Although some plant parasitic nematode species can cause severe damage to crops, in fact only a minority shows a parasitic lifestyle. Most nematodes are beneficial to mankind by stimulating nutrient (carbon and nitrogen) cycling or controlling insect pests. Some species are used as model organisms to address fundamental biological questions such as aging and tissue differentiation.
One group of nematodes is so useful that they are cultured and sold as a commercial bio-control agents: the entomopathogenic nematodes. This group includes two nematode genera whose members are able to infect insects (Steinernema and Heterorhabditis). This may not sound very appealing, but is a very effective way of controlling insect pests without using pesticides.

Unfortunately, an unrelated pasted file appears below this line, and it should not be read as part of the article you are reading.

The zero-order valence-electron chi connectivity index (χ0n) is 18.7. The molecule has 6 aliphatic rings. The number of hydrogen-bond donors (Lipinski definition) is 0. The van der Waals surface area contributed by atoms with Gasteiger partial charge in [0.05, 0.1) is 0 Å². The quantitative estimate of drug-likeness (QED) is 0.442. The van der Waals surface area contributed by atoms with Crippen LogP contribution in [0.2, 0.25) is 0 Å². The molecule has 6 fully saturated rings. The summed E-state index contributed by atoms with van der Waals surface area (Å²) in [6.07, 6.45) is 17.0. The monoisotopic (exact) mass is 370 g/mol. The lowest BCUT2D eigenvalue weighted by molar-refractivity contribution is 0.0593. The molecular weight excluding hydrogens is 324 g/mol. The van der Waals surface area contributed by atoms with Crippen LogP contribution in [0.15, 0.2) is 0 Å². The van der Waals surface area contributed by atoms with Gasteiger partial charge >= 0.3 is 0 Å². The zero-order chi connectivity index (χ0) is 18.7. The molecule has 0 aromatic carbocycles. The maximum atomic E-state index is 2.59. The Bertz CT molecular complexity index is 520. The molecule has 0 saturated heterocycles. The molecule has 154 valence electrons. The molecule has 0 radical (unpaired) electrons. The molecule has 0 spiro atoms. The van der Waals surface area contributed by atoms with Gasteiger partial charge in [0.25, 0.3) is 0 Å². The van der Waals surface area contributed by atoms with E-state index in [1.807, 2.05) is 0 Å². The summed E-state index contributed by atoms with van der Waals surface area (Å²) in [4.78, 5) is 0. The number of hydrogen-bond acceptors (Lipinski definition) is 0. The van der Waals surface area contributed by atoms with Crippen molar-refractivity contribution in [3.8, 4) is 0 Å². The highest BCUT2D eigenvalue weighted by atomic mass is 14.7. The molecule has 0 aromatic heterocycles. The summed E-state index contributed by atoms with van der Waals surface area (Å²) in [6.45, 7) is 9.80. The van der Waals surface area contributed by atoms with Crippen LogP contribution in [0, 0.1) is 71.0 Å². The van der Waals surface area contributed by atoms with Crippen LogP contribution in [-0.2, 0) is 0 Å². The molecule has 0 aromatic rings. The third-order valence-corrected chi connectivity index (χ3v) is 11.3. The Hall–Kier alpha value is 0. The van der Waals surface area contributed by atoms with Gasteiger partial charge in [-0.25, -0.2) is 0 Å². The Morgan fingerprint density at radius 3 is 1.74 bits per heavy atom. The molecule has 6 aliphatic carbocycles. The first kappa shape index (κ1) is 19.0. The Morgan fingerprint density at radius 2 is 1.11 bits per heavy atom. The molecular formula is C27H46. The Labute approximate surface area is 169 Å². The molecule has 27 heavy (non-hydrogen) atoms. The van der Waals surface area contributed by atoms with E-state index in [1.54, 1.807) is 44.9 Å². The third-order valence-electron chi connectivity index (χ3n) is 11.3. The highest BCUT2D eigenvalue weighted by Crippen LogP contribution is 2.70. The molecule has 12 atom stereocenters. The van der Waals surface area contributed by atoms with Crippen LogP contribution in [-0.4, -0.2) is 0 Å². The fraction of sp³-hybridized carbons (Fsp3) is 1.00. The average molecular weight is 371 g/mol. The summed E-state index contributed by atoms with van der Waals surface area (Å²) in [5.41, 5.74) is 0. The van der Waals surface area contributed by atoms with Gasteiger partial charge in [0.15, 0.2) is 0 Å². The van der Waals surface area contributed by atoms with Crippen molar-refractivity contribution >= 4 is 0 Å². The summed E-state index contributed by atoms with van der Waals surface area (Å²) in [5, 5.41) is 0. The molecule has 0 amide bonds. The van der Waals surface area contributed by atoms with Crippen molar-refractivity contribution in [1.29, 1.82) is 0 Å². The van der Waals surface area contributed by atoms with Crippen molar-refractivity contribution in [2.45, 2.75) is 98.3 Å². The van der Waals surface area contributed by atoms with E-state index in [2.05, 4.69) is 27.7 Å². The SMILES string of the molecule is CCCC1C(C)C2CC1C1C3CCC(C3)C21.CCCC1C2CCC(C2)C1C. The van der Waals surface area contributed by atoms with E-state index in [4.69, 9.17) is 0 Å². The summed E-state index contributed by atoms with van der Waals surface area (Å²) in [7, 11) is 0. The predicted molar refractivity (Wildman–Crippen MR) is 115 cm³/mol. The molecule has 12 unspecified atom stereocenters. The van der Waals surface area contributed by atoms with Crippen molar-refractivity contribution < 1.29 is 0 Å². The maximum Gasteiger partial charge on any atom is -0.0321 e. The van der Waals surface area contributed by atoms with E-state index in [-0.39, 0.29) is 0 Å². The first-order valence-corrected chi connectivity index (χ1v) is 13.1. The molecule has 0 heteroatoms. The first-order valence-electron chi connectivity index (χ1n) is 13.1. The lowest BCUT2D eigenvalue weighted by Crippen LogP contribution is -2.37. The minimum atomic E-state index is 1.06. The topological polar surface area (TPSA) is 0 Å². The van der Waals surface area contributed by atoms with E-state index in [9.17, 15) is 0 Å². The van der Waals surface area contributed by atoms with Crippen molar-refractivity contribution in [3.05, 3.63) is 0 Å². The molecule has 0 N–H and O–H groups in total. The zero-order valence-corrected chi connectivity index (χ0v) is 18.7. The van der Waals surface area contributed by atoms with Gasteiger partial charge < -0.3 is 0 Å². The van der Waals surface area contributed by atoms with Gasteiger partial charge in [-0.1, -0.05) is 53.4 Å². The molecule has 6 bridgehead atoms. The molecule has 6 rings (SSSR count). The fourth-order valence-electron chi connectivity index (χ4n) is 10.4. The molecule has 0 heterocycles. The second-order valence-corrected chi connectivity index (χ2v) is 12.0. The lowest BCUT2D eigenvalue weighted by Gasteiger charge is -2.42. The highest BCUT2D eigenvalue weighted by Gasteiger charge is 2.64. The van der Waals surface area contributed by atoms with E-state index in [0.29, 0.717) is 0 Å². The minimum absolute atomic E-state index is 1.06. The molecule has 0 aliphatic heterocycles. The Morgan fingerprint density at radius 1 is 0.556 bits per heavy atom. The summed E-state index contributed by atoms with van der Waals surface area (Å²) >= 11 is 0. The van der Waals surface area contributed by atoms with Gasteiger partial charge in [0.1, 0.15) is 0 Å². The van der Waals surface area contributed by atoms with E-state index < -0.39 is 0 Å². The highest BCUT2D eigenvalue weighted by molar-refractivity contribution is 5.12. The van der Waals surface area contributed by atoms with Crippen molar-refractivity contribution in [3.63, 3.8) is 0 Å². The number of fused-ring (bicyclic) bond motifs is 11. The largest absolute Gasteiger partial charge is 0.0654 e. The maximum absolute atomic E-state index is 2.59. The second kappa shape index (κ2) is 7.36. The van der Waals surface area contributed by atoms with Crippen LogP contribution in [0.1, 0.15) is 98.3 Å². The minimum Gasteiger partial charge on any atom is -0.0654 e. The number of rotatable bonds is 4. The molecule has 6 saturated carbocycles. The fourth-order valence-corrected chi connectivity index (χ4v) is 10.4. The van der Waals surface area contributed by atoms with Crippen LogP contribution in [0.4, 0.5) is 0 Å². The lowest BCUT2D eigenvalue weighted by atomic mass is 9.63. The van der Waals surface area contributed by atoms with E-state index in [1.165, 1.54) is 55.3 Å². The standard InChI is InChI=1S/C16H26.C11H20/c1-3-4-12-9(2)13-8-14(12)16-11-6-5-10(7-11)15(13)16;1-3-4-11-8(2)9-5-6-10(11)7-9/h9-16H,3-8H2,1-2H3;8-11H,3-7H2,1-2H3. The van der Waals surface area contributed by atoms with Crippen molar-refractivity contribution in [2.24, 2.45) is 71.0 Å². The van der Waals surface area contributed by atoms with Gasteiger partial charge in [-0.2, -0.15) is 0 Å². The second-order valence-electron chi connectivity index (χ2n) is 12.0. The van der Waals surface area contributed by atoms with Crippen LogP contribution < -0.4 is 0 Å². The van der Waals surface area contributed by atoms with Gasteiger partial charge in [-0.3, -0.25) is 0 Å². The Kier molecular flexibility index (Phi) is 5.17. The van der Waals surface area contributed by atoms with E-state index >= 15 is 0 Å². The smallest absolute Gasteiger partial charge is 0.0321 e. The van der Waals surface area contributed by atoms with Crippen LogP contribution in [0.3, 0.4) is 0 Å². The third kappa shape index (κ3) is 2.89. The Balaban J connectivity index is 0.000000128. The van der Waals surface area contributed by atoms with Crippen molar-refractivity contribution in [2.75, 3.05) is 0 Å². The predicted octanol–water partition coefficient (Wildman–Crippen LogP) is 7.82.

The nematode itself does not kill the insect; they do not have special structures to attack and kill insect larvae. Instead they use biological warfare: once they have entered the insect via natural openings, bacteria are released that produce toxins which eventually kill the insect. These entomopathogenic nematodes have a special structure for storing the bacteria that will kill the insect host. Once all of the resources within the host’s body are consumed, the infective (= loaded with bacteria) juveniles escape and enter the soil where they will search for a new host. Such a new food source will allow them to complete their lifecycle.
(Source: European Atlas of Soil Biodiversity|Section2: Organisms of the Soil)